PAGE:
Sign up for our Newsletter!

Join the CEN community and stay current on news and events.

Advance Healthcare Directives

(Please read The Most Important Conversations page first)

Your advance directive is the way you tell the medical world and your family what your wishes are at the end of life. 

All states authorize an advance directive, or its precursor, the living will combined with a power of attorney for health care (which is really what an advance directive is; the term advance directive will be used here). There are no limitations on the content of an advance directive. Your wish might be that all heroic efforts be brought to bear keep you alive. At the other extreme you can say you want your life to end under certain circumstances. In between these extremes you can say you want no heroic efforts – let you die a natural death or that you don’t want to be resuscitated or intubated (fed by tube). Or that you do want all medical treatments (heroic efforts), but if it appears after a reasonable time that such efforts are not going to restore you to some level of health (which you specify), then stop such efforts, and let you die a natural death. In The Most Important Conversations there are some references that will help you sort things out. 

DocumentsPhoto.jpgThe most important section of your advance directive is the one in which you appoint someone to speak for you when you can’t speak for yourself – called your agent, or proxy. It’s good idea to appoint someone who lives near you, which means your agent may not be a family member. The reason is the person needs to be with you as soon as possible when you are so ill you can’t speak for yourself. 

And, as discussed under The Most Important Conversations you need to have an in depth conversation with this person before designating him or her.

While you can say just about anything you want in an advance directive, there are strict rules about how to execute it. Unfortunately, these rules vary from state to state. A few states require a specific form to be used. A few states require you to use its mandated form, but you can add to it or modify it. There is no federal law in this regard in part because U.S. Supreme Court decisions basically say controlling dying is a state issue (e.g., Vacco v. Quill, 521 U.S.  703 (1997)).

Typically, your advance directive needs to be officially notarized or be witnessed by two persons. If witnessed, be aware that some states have extensive limitations as to who can be witnesses. To find out the execution requirements of your state, do an internet search for “advance directive form for [your state]” or go to one of these websites:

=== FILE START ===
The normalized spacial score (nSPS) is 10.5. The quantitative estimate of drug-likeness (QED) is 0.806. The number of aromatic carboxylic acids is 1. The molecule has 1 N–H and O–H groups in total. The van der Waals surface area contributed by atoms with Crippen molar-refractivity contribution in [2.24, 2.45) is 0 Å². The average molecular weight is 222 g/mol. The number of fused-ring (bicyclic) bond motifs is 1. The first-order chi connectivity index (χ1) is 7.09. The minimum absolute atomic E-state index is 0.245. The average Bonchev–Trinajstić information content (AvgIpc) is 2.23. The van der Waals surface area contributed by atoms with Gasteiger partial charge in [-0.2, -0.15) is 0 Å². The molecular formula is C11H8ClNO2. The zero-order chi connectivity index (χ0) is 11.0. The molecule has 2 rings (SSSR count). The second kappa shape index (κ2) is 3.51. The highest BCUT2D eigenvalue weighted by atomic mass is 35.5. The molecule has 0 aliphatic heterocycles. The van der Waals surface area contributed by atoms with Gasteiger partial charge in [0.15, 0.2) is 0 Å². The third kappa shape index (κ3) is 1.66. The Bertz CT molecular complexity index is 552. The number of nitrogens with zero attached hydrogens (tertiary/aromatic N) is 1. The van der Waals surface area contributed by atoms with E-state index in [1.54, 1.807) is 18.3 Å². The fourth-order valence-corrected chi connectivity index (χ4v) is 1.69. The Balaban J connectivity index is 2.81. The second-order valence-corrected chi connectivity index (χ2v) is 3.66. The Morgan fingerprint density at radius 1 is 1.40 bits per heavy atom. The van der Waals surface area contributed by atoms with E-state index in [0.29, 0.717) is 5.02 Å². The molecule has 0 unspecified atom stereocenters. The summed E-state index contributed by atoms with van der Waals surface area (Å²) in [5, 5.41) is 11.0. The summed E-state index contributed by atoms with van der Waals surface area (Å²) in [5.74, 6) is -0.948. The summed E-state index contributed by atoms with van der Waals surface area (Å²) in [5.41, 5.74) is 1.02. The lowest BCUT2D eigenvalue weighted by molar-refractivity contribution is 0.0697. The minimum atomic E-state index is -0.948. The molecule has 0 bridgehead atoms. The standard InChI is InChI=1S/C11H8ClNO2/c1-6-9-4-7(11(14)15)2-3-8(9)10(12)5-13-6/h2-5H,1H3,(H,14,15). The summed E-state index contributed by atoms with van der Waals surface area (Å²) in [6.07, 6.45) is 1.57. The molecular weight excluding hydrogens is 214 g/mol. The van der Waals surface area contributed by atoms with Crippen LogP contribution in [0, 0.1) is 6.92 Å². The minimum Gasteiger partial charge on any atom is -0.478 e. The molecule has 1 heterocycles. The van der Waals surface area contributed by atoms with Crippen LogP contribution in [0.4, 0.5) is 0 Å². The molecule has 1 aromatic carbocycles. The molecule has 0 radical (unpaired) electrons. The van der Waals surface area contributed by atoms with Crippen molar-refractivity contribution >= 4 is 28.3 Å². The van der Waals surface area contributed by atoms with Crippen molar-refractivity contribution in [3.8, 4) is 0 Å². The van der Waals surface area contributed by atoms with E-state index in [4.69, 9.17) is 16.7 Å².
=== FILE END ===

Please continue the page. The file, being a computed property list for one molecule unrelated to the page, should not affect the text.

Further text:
Most people choose to follow a standardized form, either state-specific or generic. To find generic ones, do the web search just mentioned but leave off your state. In some states, such as California, the form is specified in the law (but need not be used except as to method of execution, as just discussed). A form for your state can be found at the web sites above. A very popular (but not necessarily the best) non-state-specific form is Five Wishes, which gives information on each state’s method of finalization. 

A typical form provides options for “do not resuscitate” and other medical procedures. A few forms don’t refer to medical procedures but instead focus on quality of life. For such a form, go to www.finalexodus.org. The author of this site is a member of Conscious Elders Network and developed the form in consultation with hospice doctors and nurses. 

There can be subtle and not-so-subtle differences in the forms. For example, the second wish in Five Wishes says that “I do not want anything done or omitted by my doctors or nurses with the intention of taking my life.”  That’s fine if that’s your wish, especially if it reflects your religious view (Five Wishes is written by Aging with Dignity, a Catholic-connected organization).   In fact, doctors do make decisions that have the effect of taking the patient’s life. This is done in the guise of pain relief (death is a “secondary” or indirect effect). Typically such treatments are compassionate and supported by the patient (if still competent) and/or the family. If this language is not your wish, or if you think your agent/proxy should make this kind of decision rather than you in advance, don’t use such language. In short, read any standard form very carefully to be sure you agree with its printed provisions.  Cross out and initial any you don’t agree with.